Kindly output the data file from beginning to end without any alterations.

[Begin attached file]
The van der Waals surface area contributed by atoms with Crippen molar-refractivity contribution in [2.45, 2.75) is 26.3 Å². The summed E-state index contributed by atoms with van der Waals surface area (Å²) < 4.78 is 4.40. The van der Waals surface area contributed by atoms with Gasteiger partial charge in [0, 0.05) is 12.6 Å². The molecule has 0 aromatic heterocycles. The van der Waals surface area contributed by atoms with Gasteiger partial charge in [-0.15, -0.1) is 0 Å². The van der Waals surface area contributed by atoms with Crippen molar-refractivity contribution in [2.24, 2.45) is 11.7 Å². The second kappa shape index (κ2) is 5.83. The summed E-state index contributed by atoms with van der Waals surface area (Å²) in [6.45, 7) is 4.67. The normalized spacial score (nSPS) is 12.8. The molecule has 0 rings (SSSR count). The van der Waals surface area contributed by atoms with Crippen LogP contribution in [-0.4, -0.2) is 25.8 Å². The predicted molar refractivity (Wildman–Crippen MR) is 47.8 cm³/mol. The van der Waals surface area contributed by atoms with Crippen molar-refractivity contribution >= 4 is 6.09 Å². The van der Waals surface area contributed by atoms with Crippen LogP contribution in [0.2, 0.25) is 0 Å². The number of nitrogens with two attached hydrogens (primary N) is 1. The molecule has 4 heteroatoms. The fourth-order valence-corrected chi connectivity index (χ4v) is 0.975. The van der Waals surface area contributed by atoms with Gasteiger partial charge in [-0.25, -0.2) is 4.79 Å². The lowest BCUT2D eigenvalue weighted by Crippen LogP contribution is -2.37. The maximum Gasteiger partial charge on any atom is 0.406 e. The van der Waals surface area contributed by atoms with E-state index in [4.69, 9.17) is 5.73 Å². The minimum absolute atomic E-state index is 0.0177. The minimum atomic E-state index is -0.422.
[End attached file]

The van der Waals surface area contributed by atoms with Crippen molar-refractivity contribution in [2.45, 2.75) is 26.3 Å². The summed E-state index contributed by atoms with van der Waals surface area (Å²) < 4.78 is 4.40. The van der Waals surface area contributed by atoms with Gasteiger partial charge in [0, 0.05) is 12.6 Å². The molecule has 0 aromatic heterocycles. The van der Waals surface area contributed by atoms with Gasteiger partial charge in [-0.15, -0.1) is 0 Å². The van der Waals surface area contributed by atoms with Crippen molar-refractivity contribution in [2.24, 2.45) is 11.7 Å². The second kappa shape index (κ2) is 5.83. The summed E-state index contributed by atoms with van der Waals surface area (Å²) in [6.45, 7) is 4.67. The normalized spacial score (nSPS) is 12.8. The molecule has 0 rings (SSSR count). The van der Waals surface area contributed by atoms with Crippen LogP contribution in [-0.4, -0.2) is 25.8 Å². The predicted molar refractivity (Wildman–Crippen MR) is 47.8 cm³/mol. The van der Waals surface area contributed by atoms with Crippen molar-refractivity contribution >= 4 is 6.09 Å². The van der Waals surface area contributed by atoms with Crippen LogP contribution in [0.2, 0.25) is 0 Å². The number of nitrogens with two attached hydrogens (primary N) is 1. The molecule has 4 heteroatoms. The fourth-order valence-corrected chi connectivity index (χ4v) is 0.975. The van der Waals surface area contributed by atoms with Gasteiger partial charge in [-0.25, -0.2) is 4.79 Å². The lowest BCUT2D eigenvalue weighted by Crippen LogP contribution is -2.37. The maximum Gasteiger partial charge on any atom is 0.406 e. The van der Waals surface area contributed by atoms with E-state index in [4.69, 9.17) is 5.73 Å². The minimum absolute atomic E-state index is 0.0177. The minimum atomic E-state index is -0.422.